a good start, and then…

The first guy who gives me a ride early in the morning offers to take me on a different road to my original route. But since he’s driving all the way to close to Cambridge, well over 100 kilometers away, and seeing how bad hitchhiking has gone the last few days, I take up his offer anyway. Since he’s a very active and enthusiastic Corbynite we mostly talk about the state of socialist parties in Europe and what it would take to save them. Though we can’t really come up with an answer he does think Corbyn has rescued the Labour Party.

I get a short ride to Cambridge, but than I’m stuck again. It’s starting to rain but thankfully a construction worker on his lunch hour takes pity on me and drives me to the south of town. I’m pretty close to my destination of Colchester when a mother and daughter on their way back from the hospital stop. I don’t recognise the name of the place they’re going to but it’s pretty much a straight road¬†from Cambridge to Colchester so I get in without hesitation. Unfortunately, they’re going far more eastwards than I’m supposed to. I guess it makes sense for them, since in their perception all roads lead through their town; they don’t even realise there’s a shorter route.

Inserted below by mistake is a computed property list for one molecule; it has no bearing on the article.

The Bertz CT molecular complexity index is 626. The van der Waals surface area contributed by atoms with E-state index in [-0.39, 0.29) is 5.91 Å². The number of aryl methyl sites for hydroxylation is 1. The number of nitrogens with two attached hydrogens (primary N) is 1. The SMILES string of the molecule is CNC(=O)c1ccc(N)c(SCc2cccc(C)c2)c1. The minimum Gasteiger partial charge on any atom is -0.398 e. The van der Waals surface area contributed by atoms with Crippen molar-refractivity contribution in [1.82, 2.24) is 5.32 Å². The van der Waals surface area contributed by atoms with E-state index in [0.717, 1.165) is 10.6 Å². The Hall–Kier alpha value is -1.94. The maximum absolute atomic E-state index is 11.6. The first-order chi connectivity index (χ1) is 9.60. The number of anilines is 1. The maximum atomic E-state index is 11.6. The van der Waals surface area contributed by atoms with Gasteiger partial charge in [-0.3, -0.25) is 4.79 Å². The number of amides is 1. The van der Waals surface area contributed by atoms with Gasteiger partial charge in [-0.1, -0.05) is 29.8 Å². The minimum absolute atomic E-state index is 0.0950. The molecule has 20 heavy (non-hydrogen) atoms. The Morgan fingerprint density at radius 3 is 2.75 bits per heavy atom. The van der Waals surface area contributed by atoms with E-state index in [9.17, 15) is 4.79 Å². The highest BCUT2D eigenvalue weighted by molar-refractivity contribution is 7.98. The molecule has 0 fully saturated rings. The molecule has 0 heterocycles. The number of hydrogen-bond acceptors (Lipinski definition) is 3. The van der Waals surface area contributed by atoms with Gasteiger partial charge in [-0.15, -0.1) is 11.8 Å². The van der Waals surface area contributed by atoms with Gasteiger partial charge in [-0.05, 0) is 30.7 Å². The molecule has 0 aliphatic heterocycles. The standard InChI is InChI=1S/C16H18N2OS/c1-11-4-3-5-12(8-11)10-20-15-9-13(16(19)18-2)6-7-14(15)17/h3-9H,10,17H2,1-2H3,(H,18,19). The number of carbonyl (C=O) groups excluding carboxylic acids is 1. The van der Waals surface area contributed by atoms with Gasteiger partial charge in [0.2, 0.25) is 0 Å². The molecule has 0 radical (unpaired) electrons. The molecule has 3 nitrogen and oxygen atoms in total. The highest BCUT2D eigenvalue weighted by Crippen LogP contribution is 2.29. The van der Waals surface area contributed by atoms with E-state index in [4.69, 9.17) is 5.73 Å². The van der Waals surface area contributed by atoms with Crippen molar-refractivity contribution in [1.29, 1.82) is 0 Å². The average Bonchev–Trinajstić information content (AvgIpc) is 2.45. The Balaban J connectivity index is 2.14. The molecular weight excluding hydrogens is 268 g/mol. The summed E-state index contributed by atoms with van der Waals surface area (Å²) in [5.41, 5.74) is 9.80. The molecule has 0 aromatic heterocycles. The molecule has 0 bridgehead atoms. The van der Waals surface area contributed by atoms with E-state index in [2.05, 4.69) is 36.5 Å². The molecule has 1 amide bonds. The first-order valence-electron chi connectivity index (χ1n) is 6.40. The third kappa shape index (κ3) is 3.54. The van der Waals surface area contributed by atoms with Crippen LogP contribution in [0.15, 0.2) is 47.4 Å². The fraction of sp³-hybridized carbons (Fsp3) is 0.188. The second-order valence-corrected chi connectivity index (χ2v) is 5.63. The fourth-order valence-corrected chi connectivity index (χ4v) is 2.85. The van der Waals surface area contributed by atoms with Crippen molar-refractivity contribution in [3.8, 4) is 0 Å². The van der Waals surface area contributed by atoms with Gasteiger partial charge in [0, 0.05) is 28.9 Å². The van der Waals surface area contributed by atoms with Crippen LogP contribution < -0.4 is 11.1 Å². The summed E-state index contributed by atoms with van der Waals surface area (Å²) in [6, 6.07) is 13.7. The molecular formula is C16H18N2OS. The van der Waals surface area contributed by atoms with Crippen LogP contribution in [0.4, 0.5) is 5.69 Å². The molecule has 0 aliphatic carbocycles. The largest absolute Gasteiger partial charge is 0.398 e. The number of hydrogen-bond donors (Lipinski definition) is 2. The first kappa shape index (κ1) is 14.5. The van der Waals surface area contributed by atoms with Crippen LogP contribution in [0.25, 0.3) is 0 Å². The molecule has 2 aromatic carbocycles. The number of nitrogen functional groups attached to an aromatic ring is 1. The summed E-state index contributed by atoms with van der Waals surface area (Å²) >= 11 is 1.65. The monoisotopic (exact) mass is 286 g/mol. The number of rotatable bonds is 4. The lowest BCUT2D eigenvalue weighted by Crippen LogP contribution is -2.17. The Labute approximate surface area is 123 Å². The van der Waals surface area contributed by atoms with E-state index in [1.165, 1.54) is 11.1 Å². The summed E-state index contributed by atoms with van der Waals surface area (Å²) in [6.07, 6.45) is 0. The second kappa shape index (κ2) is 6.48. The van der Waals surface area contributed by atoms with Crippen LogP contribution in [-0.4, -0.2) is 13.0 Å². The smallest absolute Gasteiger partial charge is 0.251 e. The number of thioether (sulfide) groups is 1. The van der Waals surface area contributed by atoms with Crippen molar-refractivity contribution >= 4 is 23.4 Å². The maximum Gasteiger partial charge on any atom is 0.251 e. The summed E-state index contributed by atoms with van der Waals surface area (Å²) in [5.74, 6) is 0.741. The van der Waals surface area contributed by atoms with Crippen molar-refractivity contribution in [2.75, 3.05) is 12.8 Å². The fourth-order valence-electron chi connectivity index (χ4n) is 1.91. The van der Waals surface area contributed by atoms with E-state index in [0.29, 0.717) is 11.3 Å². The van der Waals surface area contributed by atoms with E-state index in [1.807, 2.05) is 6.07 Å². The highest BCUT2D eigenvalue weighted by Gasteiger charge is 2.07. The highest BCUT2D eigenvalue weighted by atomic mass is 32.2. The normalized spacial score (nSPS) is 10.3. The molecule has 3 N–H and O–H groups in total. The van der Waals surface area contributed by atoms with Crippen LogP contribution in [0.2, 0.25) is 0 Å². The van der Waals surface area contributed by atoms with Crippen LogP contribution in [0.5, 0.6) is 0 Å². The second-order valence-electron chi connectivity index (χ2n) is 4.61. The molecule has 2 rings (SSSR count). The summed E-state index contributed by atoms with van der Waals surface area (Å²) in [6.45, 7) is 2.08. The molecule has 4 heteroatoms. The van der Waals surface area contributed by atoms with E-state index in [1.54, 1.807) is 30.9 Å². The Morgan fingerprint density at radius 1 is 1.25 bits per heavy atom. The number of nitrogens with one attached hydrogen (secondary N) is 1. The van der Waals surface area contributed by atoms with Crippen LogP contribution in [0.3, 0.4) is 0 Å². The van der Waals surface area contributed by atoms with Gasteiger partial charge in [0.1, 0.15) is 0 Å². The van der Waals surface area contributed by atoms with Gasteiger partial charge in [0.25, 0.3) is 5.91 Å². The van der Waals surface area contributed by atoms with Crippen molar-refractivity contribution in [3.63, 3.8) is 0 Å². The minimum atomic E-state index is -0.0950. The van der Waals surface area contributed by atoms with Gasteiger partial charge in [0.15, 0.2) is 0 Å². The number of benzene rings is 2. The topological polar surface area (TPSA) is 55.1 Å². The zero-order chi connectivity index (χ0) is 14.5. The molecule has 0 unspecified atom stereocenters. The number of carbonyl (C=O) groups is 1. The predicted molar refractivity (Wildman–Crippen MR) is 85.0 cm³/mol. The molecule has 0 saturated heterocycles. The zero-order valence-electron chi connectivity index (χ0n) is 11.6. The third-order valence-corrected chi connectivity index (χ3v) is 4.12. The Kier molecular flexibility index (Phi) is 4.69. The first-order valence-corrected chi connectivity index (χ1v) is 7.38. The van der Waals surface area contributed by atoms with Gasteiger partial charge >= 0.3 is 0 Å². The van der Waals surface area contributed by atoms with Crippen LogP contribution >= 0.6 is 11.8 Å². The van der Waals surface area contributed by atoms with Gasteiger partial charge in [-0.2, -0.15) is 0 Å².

But by now I’m stuck close to Stansted Airport and I try to go down the back roads to avoid the motorway. I even catch a ride to a small village, but I find that the road from there is no good for cars so I walk back to the main road pretty pissed off at myself. It’s getting late and I really don’t want to spend another night outside. Especially now that I have a ticket for a ferry in a few days.

Luckily I get picked up pretty quickly by a Turkish architect who I manage to amuse with my basic grasp of Turkish. Next I get a ride from a South African who says he used to pick up people from the street who need help and let them crash at his place, but now he and his wife have a baby and his wife is not so keen anymore. Still, he says, I can probably stay at his place if I fail to find a final ride to Colchester. I don’t even need to make use of his offer as a former soldier turned taxi driver takes me along for the last stretch.